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For College Students, “Smart Drugs” Aren’t So Smart

Posted: August 20, 2018

Parents with a child about to enter college commonly worry about drug use on campus. They traditionally think about marijuana, cocaine, and alcohol. Most do not suspect that a new force has entered the world of drugs on college campuses…

From the demanding daily studies to finals week, college life is often associated with mental images of tired students, dressed in the same pair of sweats that they’ve been wearing for a week straight. The library on most campuses is normally filled with students desperate to fit 12 hours’ worth of studying into the 8 hours that they have until their next class or exam.

It is not uncommon to hear of students spending $30 on coffee per night in order to keep themselves alert enough to absorb more material. Some students even try to “time” when they consume their coffee in order to better utilize the effects.

And when the supplies at coffee shops run dry, students often pay absurd amounts to others who have some stockpiled in their rooms.

The shocker? Consider replacing every use of the word “coffee” above with Adderall, and you can begin to understand the culture of “smart drugs” on college campuses.

They go by many names: “Smart drugs, brain pills, study candy” to name a few. According to the Journal of American College Health, by the time they reach senior year, nearly two-thirds of all American college students are offered some sort of “smart drug”; nearly one-third of them take them.

Pressure to perform academically leads some students to seek artificial methods of increasing their ability to focus and retain information. Common misconceptions about Adderall are that it can improve intelligence, higher cognitive function and is harmless to take without a prescription.

In reality, Adderall can, in fact, increase alertness, prevent fatigue when pulling “all-nighters,” improve focus and give the ability to stick to mundane tasks, all of which can lead to increased performances on tests and assignments. That being said, there are still risks associated with taking Adderall without a prescription.

Legally, buying Adderall or other “smart drugs” from someone is still against the law. These drugs are technically classified as amphetamines, listing them as Class B drugs under federal and state laws, alongside fellow Class B narcotics such as cocaine and methamphetamine. 

However tempting it might seem to use Adderall and other “smart drugs” to get ahead in school, students should remember the risks associated with them. Aside from the legal consequences that could haunt illegal users if caught, there are also unknown long-term health effects that are still being studied. Short-term consequences include insomnia, unhealthy weight loss, irritability and potentially life-threatening cardiac issues.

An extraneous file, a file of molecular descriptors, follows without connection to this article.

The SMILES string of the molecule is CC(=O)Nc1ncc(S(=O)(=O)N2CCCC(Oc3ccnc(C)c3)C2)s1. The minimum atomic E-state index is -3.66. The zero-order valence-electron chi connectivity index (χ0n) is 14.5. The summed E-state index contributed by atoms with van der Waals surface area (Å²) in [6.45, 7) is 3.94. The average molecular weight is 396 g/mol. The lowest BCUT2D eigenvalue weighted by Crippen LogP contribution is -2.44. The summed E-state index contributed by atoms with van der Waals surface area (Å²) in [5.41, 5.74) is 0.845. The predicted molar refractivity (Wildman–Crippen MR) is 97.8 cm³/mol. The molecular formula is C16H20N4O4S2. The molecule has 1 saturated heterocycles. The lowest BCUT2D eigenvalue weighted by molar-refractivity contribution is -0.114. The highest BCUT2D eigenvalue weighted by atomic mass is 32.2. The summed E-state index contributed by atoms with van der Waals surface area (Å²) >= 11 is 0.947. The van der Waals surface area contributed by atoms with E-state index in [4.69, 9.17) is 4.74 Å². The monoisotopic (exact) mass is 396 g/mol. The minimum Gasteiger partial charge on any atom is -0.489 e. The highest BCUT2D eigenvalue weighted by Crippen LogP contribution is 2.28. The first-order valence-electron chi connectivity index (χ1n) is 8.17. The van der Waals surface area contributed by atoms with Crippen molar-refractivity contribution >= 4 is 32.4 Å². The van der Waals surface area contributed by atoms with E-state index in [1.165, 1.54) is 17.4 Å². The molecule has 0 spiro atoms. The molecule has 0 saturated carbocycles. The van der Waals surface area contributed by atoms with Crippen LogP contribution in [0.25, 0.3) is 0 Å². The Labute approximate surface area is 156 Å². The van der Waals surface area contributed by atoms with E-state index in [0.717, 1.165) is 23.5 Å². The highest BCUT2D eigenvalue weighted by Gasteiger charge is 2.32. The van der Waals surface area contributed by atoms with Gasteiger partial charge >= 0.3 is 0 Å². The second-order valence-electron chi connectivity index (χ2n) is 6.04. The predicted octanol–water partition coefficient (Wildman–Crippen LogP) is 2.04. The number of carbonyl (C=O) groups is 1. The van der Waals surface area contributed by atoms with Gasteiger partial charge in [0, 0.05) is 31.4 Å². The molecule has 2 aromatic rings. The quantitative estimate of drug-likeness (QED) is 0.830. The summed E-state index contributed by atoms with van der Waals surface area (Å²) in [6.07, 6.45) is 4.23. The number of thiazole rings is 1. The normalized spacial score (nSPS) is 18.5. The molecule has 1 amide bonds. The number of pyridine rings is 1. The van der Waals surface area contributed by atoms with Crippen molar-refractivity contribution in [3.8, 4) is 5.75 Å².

Aside from the obvious, why should we care about “smart drug” abuse in college? One compelling reason is that many behaviors that are formed in college carry through to a person’s work ethic. Consider the fresh-out-of-college worker who is under pressure to perform and impress their new employer. Using the “smart drugs” could be a way to artificially heighten focus at work.

The problem is more significant than inappropriate use of a prescription drug. If the employer has a drug-free workplace policy that includes random drug testing, drugs like Adderall will show up as a positive screening, putting employment in jeopardy.

Instead of abusing potentially harmful substances like Adderall, Ritalin, and Concerta, there are alternatives for students who seem to need an extra boost in their study routines. Caffeine is the apparent first choice, being the tried and true study aid for generations. Other all-natural alternative cognitive enhancers are also on the market, from fish oil supplements to other nootropics. A better time management routine can help students to study within a more reasonable time-frame, avoiding the typical cramming sessions that often accompany “smart drug” use. Regardless of the circumstances, students should be educated about the risks associated with so-called “smart drugs” so they can make safe and responsible choices concerning their study habits.